Adolescence: Turmoil or Transition
By Dr. Aisha Hamdan
The stage of adolescence is often seen as a time of turmoil and distress for both the teenagers and their parents. Parents worry about what kind of friends their teen will have, whether or not they will do well in school and decide to pursue their education further, and how much "control" they will have over their teen's decisions. Greater fears include problems with drugs or alcohol, trouble with the legal system, premarital relationships, and suicide. In addition to all of these issues, Muslim parents would be concerned about whether or not their adolescent will wear the hijab, perform salah correctly and on time, fast during the month of Ramadhan, avoid contact with members of the opposite gender, respect his/her parents and other adults. Dealing with all of these worries can be less stressful if a parent knows what to expect as their child enters this phase of development.
Adolescence is generally considered to begin around the age of 12 or 13 and end at 18 or 19. It is a period of transition between childhood and adulthood that is not at all universal. In many cultures and societies there is no such phase of development since marriage and the its associated responsibilities occur at an early age. Adolescence is present in other societies due to social, economic, and cultural factors that produce a gap between the ability to reproduce biologically and the societal expectations for reproduction. As Muslims, we need to contemplate the validity of this stage since we understand that accountability (Takleef) for our thoughts and actions begins at puberty (Buloogh). This means that even though we may not be an "adult" socially, we are considered to be one spiritually. Obviously this should bring up all kinds of red flags and warnings for parents as they realize that the task of parenting is mostly complete by the age of 12 or 13, depending on when a child reaches puberty. At that time, the youth will be completely responsible to Allah for all that he/she does. This does not mean that being a parent ends at that time, but it does highlight the significance of those early years and the crucial role that parents play. We need to build a solid foundation so that our children will make appropriate choices when the time comes.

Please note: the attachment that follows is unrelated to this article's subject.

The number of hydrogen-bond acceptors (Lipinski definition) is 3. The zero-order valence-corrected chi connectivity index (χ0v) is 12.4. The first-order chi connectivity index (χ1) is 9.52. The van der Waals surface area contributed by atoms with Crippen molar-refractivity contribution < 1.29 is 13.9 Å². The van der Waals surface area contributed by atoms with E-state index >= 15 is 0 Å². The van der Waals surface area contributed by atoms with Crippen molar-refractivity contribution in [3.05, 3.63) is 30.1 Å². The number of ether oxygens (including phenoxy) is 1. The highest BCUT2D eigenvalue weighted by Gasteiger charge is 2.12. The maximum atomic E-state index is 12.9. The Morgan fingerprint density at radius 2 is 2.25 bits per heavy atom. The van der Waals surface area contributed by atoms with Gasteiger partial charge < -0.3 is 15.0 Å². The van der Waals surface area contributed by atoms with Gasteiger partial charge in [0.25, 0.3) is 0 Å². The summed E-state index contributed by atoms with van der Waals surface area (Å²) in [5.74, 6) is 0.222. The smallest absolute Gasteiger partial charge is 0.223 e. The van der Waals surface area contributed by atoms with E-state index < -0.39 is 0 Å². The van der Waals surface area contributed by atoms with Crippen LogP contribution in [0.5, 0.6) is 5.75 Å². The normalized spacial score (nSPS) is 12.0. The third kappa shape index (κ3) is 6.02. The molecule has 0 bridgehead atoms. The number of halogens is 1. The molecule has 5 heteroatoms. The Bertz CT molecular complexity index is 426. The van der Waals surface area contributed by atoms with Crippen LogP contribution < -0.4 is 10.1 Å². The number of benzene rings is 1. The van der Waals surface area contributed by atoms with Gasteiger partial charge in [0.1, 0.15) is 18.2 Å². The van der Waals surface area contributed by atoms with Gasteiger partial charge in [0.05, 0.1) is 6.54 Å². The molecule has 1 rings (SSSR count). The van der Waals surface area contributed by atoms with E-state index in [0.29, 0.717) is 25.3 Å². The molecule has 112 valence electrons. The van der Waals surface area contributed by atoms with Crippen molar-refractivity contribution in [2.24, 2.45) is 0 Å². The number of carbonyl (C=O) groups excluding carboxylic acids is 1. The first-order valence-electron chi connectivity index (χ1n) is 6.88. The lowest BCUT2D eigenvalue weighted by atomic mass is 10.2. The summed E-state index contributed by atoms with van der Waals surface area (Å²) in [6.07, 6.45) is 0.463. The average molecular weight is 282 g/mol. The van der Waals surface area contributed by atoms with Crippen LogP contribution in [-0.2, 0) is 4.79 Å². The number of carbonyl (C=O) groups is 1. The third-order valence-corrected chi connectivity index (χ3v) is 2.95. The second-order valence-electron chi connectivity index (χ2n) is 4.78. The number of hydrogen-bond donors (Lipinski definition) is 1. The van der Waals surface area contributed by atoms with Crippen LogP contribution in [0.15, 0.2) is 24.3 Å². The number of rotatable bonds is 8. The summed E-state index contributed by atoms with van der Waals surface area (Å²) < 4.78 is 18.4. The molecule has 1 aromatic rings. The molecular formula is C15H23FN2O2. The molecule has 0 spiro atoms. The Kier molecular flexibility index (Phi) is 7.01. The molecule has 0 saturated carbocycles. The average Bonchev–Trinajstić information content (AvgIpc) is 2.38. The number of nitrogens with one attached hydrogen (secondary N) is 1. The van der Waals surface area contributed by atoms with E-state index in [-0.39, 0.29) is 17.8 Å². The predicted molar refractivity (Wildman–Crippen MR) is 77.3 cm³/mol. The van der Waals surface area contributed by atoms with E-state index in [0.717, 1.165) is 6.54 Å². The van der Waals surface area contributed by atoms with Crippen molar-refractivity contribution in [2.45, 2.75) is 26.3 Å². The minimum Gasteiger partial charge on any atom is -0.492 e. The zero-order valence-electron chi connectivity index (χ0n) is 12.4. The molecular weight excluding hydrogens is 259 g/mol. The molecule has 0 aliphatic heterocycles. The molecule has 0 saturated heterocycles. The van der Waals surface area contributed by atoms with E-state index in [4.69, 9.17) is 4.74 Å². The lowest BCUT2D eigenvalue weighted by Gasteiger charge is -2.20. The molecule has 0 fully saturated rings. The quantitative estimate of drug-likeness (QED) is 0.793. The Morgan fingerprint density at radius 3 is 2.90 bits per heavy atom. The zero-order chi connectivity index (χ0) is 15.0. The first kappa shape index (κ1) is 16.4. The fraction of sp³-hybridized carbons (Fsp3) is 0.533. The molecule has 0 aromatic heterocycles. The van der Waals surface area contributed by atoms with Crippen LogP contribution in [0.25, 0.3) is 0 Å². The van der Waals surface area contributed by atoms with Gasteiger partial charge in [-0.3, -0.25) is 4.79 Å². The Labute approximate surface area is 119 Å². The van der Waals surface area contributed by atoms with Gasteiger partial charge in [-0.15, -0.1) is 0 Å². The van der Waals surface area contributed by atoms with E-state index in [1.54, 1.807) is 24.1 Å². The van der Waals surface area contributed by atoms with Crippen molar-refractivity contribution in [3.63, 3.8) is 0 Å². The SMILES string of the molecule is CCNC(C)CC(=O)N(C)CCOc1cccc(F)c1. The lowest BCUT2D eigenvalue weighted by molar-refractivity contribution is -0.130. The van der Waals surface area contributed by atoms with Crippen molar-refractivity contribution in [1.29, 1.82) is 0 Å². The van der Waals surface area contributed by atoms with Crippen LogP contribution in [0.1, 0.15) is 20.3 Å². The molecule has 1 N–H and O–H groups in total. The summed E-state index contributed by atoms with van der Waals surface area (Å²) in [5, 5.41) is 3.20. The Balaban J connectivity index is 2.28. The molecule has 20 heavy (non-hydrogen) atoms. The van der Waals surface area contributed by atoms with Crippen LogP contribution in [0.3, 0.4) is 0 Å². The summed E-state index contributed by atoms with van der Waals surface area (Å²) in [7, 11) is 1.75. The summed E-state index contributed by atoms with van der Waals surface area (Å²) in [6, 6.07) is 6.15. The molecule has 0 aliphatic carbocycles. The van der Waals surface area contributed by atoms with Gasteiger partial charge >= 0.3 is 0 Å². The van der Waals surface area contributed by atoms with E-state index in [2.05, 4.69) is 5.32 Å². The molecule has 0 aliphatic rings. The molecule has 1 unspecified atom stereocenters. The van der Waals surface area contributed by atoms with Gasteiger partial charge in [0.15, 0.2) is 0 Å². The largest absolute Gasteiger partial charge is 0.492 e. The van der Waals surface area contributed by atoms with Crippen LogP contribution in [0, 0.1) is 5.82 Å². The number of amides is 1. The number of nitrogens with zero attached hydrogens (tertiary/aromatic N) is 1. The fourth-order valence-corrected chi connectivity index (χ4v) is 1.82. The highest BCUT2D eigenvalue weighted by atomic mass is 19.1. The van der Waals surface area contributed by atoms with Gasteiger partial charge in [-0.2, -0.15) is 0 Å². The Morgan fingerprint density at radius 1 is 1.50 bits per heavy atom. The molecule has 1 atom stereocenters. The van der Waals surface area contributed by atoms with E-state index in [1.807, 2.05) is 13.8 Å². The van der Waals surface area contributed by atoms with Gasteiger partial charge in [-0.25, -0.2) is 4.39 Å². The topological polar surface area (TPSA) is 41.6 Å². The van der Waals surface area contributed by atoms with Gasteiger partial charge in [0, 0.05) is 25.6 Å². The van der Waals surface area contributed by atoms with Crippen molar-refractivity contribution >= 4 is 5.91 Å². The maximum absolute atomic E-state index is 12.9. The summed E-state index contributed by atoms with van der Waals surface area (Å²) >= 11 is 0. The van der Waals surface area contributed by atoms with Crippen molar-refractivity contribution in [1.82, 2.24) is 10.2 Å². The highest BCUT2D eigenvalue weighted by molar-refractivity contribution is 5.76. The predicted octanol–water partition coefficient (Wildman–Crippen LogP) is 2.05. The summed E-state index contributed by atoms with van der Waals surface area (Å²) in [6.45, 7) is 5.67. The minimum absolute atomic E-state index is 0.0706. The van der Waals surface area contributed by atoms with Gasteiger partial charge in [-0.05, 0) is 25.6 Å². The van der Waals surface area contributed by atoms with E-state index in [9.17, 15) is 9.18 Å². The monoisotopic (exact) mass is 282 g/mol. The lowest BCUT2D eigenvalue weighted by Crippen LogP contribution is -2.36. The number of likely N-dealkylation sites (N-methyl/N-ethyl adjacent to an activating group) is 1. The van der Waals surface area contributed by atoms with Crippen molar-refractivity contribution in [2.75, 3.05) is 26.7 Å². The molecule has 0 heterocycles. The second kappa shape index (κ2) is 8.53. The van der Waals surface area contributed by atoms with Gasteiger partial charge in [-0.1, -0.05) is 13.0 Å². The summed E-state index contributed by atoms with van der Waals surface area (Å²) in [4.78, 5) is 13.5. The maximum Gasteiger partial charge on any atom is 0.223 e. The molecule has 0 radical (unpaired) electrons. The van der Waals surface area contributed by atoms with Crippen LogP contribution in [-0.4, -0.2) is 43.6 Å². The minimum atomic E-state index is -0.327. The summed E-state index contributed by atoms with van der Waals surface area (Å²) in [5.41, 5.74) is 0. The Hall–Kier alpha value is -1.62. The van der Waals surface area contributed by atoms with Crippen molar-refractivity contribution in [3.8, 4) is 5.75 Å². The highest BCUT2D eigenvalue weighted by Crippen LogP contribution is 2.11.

For those who are in a society where adolescence is regarded as a distinct developmental phase, it is beneficial to understand some of its general characteristics. The perception that this time in life is one of turmoil and distress is related to the commonly held belief that parent-adolescent conflict is inevitable and that the difficulty will continue until the adolescent leaves home. Although this does occur in some families, it should not be considered the norm. Disagreements will obviously arise as the adolescent begins to assert his/her need for independence and control, which is accompanied by expanding cognitive ability and an emerging self-identity. Parents should respect their teenager's choices and foster his/her sense of responsibility, as long as the choices are not contrary to the principles of Islam. Youth should also be taught the fundamental Islamic value of being obedient and respectful to parents at an early age so that when correction is necessary it will be readily accepted. The use of these two strategies should be effective in preventing any serious parent-adolescent conflict from occurring. A positive note is that research has shown that although adolescents and their parents may differ about details of everyday life, they generally agree on issues related to basic values. This is another red flag to signify that we should be aware of the values that we are teaching our youth.
Socially, there is a reorganization during adolescence as more time is spent with peers, adult guidance is reduced and becomes more indirect, and participation in large social groups becomes important. The peer group becomes more influential and various forms of peer pressure may operate. Another positive note is that adolescents are more likely to go along with peer pressure that is prosocial than with pressure to misbehave. The peer group is also an important source of information, encouragement, and social connectedness as the person begins to learn his/her way around in the world. As Muslim parents, we should obviously be concerned about the type of information and encouragement that our youths receive and, by extension, the type of friends that they have. We should encourage them to form friendships and relationships with those who hold the same Islamic values that we are attempting to convey. Children who have developed a love for Islam will naturally follow in this path.
Adolescence can be a splendid time of life for both parents and youth as the transition occurs from childhood into adulthood. If the seeds of Islam have been planted from the beginning and watered and nurtured along the way, a beautiful, flowering plant will unfold. There should then be little worry about the many concerns that may appear during this time. Contrary to the belief that this is a time of conflict between parent and adolescent, it can actually be one of mutual growth, love, and respect. The parent-child relationship will change at this time as independence and accountability develop, but the new bond that occurs can be rewarding and fulfilling for both. May Allah, subhana wa ta'ala, help us to be exemplary parents and assist us in raising righteous children.